Workshops for the Anglican Worship conference

“Duties of religion performed by whole societies of men, ought to have in them accordinge to our power a sensible excellencie, correspondent to the majestie of him whome we worship.”Richard Hooker in Of the Laws of Ecclesiastical Polity (1597)

We're one week away from our conference, "Anglican Worship: A Conversation on Liturgy, Formation, Mission and Art." I'm excited to meet everyone who is coming. I've talked with our speakers and I think some very important work will be done at this event.

This will be the next-to-last entry I post on the conference. I'll write one more after the conference. In the meantime I've listed the workshops that we'll be offering and I'm only sorry that I can't be at them all.

Here are the key questions that will drive the discussion.

Here are commending words from pastors and theologians. Here are commending words from artists and worship leaders. What occasions this conference is here.

To register, go here. $99 for regular registration. $49 for artists, worship leaders, church planters and students. There is still time to register, so sign yourself up and come hang out with a sharp group of folks in an autumnal setting in North Carolina.

Here is biographical information on the workshop leaders.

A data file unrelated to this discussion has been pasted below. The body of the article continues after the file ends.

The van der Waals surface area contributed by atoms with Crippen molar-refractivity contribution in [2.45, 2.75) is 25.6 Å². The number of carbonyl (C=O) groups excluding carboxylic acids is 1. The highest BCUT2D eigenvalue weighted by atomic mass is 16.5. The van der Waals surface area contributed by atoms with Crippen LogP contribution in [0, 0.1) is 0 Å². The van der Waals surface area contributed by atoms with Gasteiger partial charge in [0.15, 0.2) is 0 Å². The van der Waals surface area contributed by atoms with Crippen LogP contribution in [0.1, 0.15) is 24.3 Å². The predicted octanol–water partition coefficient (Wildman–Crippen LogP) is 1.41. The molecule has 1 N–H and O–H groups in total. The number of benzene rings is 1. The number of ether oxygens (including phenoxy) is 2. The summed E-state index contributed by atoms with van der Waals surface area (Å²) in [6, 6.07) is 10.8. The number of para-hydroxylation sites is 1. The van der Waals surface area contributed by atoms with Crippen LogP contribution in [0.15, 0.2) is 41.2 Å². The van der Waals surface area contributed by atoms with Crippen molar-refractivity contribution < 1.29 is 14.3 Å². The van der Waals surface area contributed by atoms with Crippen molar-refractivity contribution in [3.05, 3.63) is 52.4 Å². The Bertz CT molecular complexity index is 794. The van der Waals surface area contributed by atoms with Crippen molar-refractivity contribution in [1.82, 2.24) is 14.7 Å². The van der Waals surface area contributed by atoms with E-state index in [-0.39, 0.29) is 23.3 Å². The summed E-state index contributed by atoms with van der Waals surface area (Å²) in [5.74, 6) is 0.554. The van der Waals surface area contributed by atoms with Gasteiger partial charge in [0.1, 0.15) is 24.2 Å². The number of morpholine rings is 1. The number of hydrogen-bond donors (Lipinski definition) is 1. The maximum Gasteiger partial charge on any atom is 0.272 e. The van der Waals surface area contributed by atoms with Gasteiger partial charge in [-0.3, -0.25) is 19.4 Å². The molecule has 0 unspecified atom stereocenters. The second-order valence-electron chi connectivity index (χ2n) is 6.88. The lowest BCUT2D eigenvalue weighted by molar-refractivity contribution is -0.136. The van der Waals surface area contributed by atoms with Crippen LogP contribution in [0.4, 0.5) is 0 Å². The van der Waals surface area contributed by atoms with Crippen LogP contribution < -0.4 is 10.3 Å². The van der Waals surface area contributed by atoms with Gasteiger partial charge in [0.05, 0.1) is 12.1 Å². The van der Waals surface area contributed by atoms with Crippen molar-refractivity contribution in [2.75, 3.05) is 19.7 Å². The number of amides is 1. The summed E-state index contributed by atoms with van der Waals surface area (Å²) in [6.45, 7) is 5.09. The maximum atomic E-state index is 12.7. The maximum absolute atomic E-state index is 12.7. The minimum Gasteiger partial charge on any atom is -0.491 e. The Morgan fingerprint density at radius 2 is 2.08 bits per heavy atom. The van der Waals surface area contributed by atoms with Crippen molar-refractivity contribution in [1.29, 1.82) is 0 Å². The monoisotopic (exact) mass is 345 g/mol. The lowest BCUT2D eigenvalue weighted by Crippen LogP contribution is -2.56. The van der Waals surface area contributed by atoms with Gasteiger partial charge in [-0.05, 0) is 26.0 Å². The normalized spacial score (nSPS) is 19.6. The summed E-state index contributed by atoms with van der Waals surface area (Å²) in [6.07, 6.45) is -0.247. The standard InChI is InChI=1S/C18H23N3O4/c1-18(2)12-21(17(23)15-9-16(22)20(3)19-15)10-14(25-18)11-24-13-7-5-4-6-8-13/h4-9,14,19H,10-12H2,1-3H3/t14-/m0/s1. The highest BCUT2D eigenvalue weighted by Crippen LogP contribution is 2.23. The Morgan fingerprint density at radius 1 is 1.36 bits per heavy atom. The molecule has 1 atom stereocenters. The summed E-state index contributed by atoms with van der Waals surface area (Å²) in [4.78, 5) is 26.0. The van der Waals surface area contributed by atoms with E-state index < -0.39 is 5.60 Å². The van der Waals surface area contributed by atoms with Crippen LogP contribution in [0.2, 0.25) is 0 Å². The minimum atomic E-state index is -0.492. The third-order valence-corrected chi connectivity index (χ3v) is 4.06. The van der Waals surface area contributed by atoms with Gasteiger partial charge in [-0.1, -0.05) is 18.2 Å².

Ars est celare artem – “To conceal the art is the art.” | Martha Giltinan - Liturgical leadership is rarely thought of as a performance art, but there is an art and craft to both leading liturgy and preparing for this task. This workshop will explore liturgical leadership and the craft of serious preparation from Augustine to Arcade Fire.

Context, the Calendar and Creative Collaboration: the “How” of Incorporating the Visual Arts into Congregational Worship Life | Shannon Sigler - This workshop will look at the practical side of engaging the visual arts in your worship setting. We will discuss the importance of knowing your local congregational context, entering the Story of God through the Church Calendar; and finally, we will explore options, images and resources for incorporating the visual arts into different aspects of your congregation’s worship life.

Co-creative Community | Thomas McKenzie - Imagine a community formed around Christ in which creative people find their voice, exercise their gifts, and love the world through the talents God has given them. Imagine accountants, mechanics, and home-schoolers responding to the co-creative Spirit within. Imagine a church that values artists as people and art as something other than propaganda. This workshop offers practical suggestions based on real-life experience for making these imaginations a reality.

Culture, Vocation, and Mission | Chris Cairns - What does it mean for Christians to be “salt” and “light?” How can we cast a vision for vocation as mission? This workshop will explore ways that a local congregation can help parishioners undergo vocational assessment for mission while casting a parish-wide vision for engagement in culture-making.

How Liturgy Forms Disciples in the Local Church | Steve Breedlove - Is liturgical more than simply our style of worship? This workshop will explore how liturgical worship is at the heart of an Anglican church – particularly how it serves as the core of catechesis and the forming of disciples. We’ll look at how a congregation is anchored and oriented around liturgy.